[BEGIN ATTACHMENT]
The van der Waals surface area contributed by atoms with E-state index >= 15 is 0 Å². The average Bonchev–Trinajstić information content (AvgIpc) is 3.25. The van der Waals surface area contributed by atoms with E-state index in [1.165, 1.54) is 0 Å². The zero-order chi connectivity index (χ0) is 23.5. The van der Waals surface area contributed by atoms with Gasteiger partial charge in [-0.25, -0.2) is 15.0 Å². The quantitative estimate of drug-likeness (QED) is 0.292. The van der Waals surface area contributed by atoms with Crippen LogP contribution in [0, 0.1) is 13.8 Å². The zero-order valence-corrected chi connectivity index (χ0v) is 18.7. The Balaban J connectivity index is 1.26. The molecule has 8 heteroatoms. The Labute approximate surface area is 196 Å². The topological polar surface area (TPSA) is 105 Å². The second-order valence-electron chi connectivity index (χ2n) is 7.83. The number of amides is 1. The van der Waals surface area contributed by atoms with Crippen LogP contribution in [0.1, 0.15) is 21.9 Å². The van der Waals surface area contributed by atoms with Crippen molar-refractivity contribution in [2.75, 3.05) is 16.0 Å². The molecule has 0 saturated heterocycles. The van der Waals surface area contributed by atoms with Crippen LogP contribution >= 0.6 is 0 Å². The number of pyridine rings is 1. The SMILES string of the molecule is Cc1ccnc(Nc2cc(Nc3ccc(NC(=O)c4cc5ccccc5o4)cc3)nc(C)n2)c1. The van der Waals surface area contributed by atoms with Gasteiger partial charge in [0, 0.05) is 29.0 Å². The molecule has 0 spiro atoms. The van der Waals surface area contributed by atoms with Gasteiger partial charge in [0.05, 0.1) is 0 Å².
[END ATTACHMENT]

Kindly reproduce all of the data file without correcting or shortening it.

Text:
The van der Waals surface area contributed by atoms with E-state index >= 15 is 0 Å². The average Bonchev–Trinajstić information content (AvgIpc) is 3.25. The van der Waals surface area contributed by atoms with E-state index in [1.165, 1.54) is 0 Å². The zero-order chi connectivity index (χ0) is 23.5. The van der Waals surface area contributed by atoms with Gasteiger partial charge in [-0.25, -0.2) is 15.0 Å². The quantitative estimate of drug-likeness (QED) is 0.292. The van der Waals surface area contributed by atoms with Crippen LogP contribution in [0, 0.1) is 13.8 Å². The zero-order valence-corrected chi connectivity index (χ0v) is 18.7. The Balaban J connectivity index is 1.26. The molecule has 8 heteroatoms. The Labute approximate surface area is 196 Å². The topological polar surface area (TPSA) is 105 Å². The second-order valence-electron chi connectivity index (χ2n) is 7.83. The number of amides is 1. The van der Waals surface area contributed by atoms with Crippen LogP contribution in [0.1, 0.15) is 21.9 Å². The van der Waals surface area contributed by atoms with Crippen molar-refractivity contribution in [2.75, 3.05) is 16.0 Å². The molecule has 0 saturated heterocycles. The van der Waals surface area contributed by atoms with Crippen LogP contribution >= 0.6 is 0 Å². The number of pyridine rings is 1. The SMILES string of the molecule is Cc1ccnc(Nc2cc(Nc3ccc(NC(=O)c4cc5ccccc5o4)cc3)nc(C)n2)c1. The van der Waals surface area contributed by atoms with Gasteiger partial charge in [0, 0.05) is 29.0 Å². The molecule has 0 spiro atoms. The van der Waals surface area contributed by atoms with Gasteiger partial charge in [0.05, 0.1) is 0 Å².